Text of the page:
In 2009, researchers at fuRo (a division of the Chiba Institute of Technology) began development on a prototype bipedal vehicle called Core that can carry up to 100kg (220 lbs). Unveiled today, Core sits in the same category as KAIST’s HUBO FX-1, and has 40kg more carrying capacity than Toyota’s i-foot. The robot is approximately 2m (6’6″) tall and weighs 230kg (507 lbs), and has specially developed shock absorption that absorbs 80% of the ground impact. They also developed large and powerful brushless motors at 1,200W – 3,000W (a scooter motor is 600W or less). The motors have been designed specifically for use in robot walking, with magnetic absolute angle sensors, unlike standard commercial motors.
Takayuki Furuta, fuRo’s Director, was inspired by Astro Boy when he was only three years old to become a robot doctor. When he was confined to a wheelchair at the age of 14 due to a spinal cord disease, he dreamed of making a pair of robot legs for transportation. Luckily, he regained his ability to walk and went into robotics research. By May of 2000, he had developed the Mk. 5, a small bipedal humanoid robot. In 2002, after a few more evolutions, his team at fuRo had created the Morph3.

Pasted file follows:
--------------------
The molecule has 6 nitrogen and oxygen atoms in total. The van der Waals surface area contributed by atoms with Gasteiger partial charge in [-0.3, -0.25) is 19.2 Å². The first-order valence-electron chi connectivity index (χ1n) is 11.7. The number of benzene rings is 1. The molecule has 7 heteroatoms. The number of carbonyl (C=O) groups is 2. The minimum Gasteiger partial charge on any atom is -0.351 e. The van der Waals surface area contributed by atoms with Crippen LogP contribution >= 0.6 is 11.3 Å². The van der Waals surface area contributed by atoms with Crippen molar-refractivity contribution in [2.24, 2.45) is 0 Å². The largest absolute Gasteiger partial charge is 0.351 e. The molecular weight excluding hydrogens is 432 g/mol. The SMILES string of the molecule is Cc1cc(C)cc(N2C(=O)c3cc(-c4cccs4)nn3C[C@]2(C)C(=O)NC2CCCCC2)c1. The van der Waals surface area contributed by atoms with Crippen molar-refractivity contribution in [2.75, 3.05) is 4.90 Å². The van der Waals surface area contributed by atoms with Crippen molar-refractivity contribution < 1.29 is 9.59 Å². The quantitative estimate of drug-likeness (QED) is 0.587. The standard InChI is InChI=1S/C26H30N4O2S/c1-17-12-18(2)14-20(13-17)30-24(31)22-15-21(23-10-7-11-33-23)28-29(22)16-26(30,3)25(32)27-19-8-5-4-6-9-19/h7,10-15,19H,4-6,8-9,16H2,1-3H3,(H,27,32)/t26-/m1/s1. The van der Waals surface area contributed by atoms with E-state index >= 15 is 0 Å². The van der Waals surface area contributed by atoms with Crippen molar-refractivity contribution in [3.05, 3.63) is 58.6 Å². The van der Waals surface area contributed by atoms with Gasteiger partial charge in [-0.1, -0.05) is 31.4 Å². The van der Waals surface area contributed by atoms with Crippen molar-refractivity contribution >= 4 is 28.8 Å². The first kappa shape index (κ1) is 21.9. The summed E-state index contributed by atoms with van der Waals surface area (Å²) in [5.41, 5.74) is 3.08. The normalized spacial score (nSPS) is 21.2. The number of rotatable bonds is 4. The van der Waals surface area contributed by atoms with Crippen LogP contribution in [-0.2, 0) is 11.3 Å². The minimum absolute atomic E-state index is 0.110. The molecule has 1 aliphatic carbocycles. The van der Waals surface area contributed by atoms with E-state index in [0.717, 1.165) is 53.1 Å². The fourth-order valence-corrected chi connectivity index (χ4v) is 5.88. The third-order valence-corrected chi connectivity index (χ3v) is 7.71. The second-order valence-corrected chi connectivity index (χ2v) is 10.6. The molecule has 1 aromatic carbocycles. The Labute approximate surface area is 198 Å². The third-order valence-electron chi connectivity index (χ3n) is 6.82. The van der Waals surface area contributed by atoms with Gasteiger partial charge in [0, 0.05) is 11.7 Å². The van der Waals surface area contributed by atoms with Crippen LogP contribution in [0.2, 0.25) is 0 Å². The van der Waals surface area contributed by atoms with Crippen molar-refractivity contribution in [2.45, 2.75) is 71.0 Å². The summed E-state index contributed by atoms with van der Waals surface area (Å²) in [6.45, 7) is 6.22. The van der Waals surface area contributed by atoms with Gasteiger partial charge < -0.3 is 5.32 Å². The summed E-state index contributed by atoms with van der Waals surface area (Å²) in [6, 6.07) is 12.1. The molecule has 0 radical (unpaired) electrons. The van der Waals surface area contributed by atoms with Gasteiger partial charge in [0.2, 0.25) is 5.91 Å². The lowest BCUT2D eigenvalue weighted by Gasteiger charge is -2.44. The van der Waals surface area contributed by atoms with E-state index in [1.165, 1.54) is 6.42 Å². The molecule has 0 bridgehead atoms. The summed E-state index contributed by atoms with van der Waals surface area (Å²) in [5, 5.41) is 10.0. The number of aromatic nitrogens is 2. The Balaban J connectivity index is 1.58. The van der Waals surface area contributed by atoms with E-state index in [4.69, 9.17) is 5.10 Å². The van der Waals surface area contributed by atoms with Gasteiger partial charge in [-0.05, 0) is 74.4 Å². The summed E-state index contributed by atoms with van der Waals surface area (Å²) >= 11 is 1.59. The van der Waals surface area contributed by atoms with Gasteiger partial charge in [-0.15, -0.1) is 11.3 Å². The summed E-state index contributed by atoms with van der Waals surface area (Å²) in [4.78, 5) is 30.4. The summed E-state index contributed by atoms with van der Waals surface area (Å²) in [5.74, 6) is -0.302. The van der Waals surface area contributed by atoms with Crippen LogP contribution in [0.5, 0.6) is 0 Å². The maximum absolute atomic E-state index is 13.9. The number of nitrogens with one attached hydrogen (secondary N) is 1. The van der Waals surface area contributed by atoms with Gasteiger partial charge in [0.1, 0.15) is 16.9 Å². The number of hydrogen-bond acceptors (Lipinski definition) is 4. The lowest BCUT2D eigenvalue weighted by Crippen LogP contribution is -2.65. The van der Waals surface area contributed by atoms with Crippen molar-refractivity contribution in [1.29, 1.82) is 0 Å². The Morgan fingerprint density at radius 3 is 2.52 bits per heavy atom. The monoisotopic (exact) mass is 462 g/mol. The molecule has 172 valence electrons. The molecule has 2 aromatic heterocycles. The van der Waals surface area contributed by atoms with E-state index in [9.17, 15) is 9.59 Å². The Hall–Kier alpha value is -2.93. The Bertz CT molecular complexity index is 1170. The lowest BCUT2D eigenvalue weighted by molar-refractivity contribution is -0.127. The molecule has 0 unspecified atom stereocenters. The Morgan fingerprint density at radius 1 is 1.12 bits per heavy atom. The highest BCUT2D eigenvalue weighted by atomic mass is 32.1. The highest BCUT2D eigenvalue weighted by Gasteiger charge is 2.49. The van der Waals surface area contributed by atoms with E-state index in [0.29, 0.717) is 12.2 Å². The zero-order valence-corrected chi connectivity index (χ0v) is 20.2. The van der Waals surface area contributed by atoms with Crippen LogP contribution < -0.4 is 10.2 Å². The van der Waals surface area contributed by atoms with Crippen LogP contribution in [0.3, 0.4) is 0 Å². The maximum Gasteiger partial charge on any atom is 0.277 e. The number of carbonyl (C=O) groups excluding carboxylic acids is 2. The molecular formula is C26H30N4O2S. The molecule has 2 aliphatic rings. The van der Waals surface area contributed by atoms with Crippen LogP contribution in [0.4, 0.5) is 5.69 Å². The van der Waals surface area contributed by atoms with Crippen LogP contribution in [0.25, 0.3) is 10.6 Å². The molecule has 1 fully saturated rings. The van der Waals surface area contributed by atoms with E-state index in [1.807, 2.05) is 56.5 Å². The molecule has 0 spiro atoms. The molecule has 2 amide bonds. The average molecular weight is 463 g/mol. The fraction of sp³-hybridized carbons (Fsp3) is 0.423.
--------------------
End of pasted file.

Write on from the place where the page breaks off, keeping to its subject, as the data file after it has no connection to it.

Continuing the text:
Wheelchairs can’t go everywhere that legs can. This has inspired the researchers at fuRo to create some very cool vehicles that have a unique wheel-leg hybrid design (see Hallucigenia-I, Halluc-II). Perhaps someday robotic vehicles like Core will give people legs? More photos and more movies of Core in action can be viewed after the break.
- Official Core press site (JP)
- Core @ Impress PC Watch (JP)
- Core @ RoboTimes (JP)
- Core @ ROBOCON Magazine (JP)
- Core @ Robonable (JP)